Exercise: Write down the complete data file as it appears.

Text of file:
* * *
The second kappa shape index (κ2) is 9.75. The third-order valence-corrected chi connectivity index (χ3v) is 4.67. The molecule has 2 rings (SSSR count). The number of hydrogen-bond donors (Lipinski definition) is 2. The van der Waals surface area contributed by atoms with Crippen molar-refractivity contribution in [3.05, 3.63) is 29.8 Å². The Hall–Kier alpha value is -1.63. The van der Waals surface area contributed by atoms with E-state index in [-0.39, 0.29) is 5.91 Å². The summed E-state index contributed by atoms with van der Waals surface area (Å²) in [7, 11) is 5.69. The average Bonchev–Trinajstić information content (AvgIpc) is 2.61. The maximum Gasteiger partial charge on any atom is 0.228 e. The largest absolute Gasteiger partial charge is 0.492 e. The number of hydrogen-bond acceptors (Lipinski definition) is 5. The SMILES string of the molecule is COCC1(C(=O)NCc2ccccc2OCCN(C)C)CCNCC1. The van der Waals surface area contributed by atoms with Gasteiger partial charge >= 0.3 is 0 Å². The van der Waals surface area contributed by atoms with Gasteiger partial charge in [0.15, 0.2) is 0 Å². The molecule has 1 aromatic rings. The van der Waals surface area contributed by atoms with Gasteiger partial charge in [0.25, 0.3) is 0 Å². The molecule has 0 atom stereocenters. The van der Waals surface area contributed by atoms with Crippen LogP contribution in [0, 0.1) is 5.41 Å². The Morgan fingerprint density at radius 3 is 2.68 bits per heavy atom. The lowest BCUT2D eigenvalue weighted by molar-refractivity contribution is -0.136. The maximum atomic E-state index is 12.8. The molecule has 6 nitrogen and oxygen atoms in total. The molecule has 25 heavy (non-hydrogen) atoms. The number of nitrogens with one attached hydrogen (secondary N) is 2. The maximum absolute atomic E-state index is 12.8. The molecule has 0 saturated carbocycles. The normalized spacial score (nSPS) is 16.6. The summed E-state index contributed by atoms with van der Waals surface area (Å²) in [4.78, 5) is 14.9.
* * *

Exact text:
The second kappa shape index (κ2) is 9.75. The third-order valence-corrected chi connectivity index (χ3v) is 4.67. The molecule has 2 rings (SSSR count). The number of hydrogen-bond donors (Lipinski definition) is 2. The van der Waals surface area contributed by atoms with Crippen molar-refractivity contribution in [3.05, 3.63) is 29.8 Å². The Hall–Kier alpha value is -1.63. The van der Waals surface area contributed by atoms with E-state index in [-0.39, 0.29) is 5.91 Å². The summed E-state index contributed by atoms with van der Waals surface area (Å²) in [7, 11) is 5.69. The average Bonchev–Trinajstić information content (AvgIpc) is 2.61. The maximum Gasteiger partial charge on any atom is 0.228 e. The largest absolute Gasteiger partial charge is 0.492 e. The number of hydrogen-bond acceptors (Lipinski definition) is 5. The SMILES string of the molecule is COCC1(C(=O)NCc2ccccc2OCCN(C)C)CCNCC1. The van der Waals surface area contributed by atoms with Gasteiger partial charge >= 0.3 is 0 Å². The van der Waals surface area contributed by atoms with Gasteiger partial charge in [0.15, 0.2) is 0 Å². The molecule has 1 aromatic rings. The van der Waals surface area contributed by atoms with Gasteiger partial charge in [0.25, 0.3) is 0 Å². The molecule has 0 atom stereocenters. The van der Waals surface area contributed by atoms with Crippen LogP contribution in [0, 0.1) is 5.41 Å². The Morgan fingerprint density at radius 3 is 2.68 bits per heavy atom. The lowest BCUT2D eigenvalue weighted by molar-refractivity contribution is -0.136. The maximum atomic E-state index is 12.8. The molecule has 6 nitrogen and oxygen atoms in total. The molecule has 25 heavy (non-hydrogen) atoms. The number of nitrogens with one attached hydrogen (secondary N) is 2. The maximum absolute atomic E-state index is 12.8. The molecule has 0 saturated carbocycles. The normalized spacial score (nSPS) is 16.6. The summed E-state index contributed by atoms with van der Waals surface area (Å²) in [4.78, 5) is 14.9.